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Showing posts from December, 2023

Electronic Medical Records vs Physicians: Not a Fair Fight!

Each work day, I enter the chamber of horrors also known as the electronic medical record (EMR).  I’ve endured several versions of this torture over the years, monstrosities that were designed more to appeal to the needs of billers and coders than physicians. Make sense? I will admit that my current EMR, called Epic, is more physician-friendly than prior competitors, but it remains a formidable adversary.  And it’s not a fair fight.  You might be a great chess player, but odds are that you will not vanquish a computer adversary armed with artificial intelligence. I have a competitive advantage over many other physician contestants in the battle of Man vs Machine.   I can type well and can do so while maintaining eye contact with the patient.   You must think I am a magician or a savant.   While this may be true, the birth of my advanced digital skills started decades ago.   (As an aside, digital competence is essential for gastroenterologists.) During college, I worked as a secretary

Whistleblower Holiday Cheer 2023!

‘Twas the night before Christmas And all through the night, Biden's pet puppies Were ready to bite!   The Dems will run Biden GOP will have Trump While most of the nation Want both of them dumped!   Biden's their man. The race is but done, Yet most of his party Don’t want him to run. Biden is fit! His mind is so keen, Part of his charm? His gaffe-making machine!     Trump is in charge. His nomination can’t fail. But will he be running From a federal jail?     The country’s divided Will this be our fate? Who needs peace and love When we’re nourished by hate?   McCarthy was in. McCarthy was out. Santos was in. Now Santos is out!   With a few civil trials, And 91 counts Trump's polling goes up And his legal bills mount.   The best news for Trump That fits well with his style Was the political gift Of criminal trials!   GOP in the House In search of a speaker, Thumbs down on Jim Jordan

Analyzing the Risks and Benefits of Medical Treatment

A fundamental skill that physicians rely on is calculating risk/benefit analyses when we advise patients.  My use of the word ‘calculating’ is a misnomer as there is no reliable scientific method to quantify risk and benefit.  Indeed, different physicians might ‘calculate’ such an analysis differently.  Similarly, different patients in the same medical circumstances might gauge the potential medical benefit differently.  This is not hard science.  Some folks might feel that a 5% risk of a major complication is acceptable, while others would balk at this statistic.   And on the benefit side, is it worth taking a medication that has some risk with the hope that it might shave 1 day off of a 7 day illness?   Despite that risk/benefit analyses are not easily quantified, physicians and patients must enter into a dialogue on this issue when a treatment or a test is being proposed.   The participants have to do their best to tease through the issues. If a 25-year-old athlete develops ac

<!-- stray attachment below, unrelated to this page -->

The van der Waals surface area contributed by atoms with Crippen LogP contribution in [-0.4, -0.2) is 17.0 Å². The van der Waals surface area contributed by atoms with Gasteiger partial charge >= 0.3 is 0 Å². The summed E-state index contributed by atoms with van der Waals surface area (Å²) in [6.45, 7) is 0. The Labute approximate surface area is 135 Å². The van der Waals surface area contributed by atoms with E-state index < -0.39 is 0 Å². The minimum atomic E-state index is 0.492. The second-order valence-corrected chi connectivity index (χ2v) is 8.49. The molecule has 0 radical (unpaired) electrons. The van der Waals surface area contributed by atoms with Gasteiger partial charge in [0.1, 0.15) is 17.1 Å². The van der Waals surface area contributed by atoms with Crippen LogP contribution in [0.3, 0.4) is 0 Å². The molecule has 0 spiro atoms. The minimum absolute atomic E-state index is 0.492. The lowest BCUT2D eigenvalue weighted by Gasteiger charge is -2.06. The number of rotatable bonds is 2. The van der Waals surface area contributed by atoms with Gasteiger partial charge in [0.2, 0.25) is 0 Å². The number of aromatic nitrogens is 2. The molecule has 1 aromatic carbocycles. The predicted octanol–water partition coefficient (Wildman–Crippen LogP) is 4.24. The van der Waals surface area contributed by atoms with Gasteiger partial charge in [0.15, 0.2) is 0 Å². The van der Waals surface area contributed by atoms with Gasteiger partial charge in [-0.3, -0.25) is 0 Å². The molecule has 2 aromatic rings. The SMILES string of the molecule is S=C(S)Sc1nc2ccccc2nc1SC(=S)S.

Why Do People Take Probiotics?

Several times each month patients solicit my view on probiotics.   The tens of billions of dollars spent annually by Americans on these agents provides us with overwhelming evidence of an economic truth – marketing works.   Conversely, the evidence that probiotics actually deliver on their health claims ranges between thin and absent.   Why, then, are they so popular? While modern medicine has delivered much for the public, there are so many mysterious and chronic afflictions that remain out of reach.   Patients and physicians struggle over addressing bowel disorders, chronic arthritis, depression, fatigue, memory lapses, allergies, autoimmune diseases, skin rashes, sleep disorders, obesity and many other stubborn conditions.    When conventional medicine fails to deliver, many other treatments of questionable quality emerge.   This is undeniable.   Claiming benefit, however,  should not be sufficient.   Any new treatment should be subjected to the same rigorous vetting process that

Should Doctors Wear White Coats?

Many professions can be easily identified by their uniforms or state of dress. Consider how easy it is for us to identify a policeman, a judge, a baseball player, a housekeeper, a chef, or a soldier.  There must be a reason why so many professions require a uniform.  Presumably, it is to create team spirit among colleagues and to communicate a message to the clientele.  It certainly doesn’t enhance professional performance.  For instance, do we think if a judge ditches the robe and is wearing jeans and a T-shirt, that he or she cannot issue sage rulings?  If members of a baseball team showed up dressed in comfortable street clothes, would they commit more errors or achieve fewer hits?  The medical profession for most of its existence has had its own uniform.   Male doctors donned a shirt and tie and all doctors wore the iconic white coat.   The stated reason was that this created an aura of professionalism that inspired confidence in patients and their families.   Indeed, even today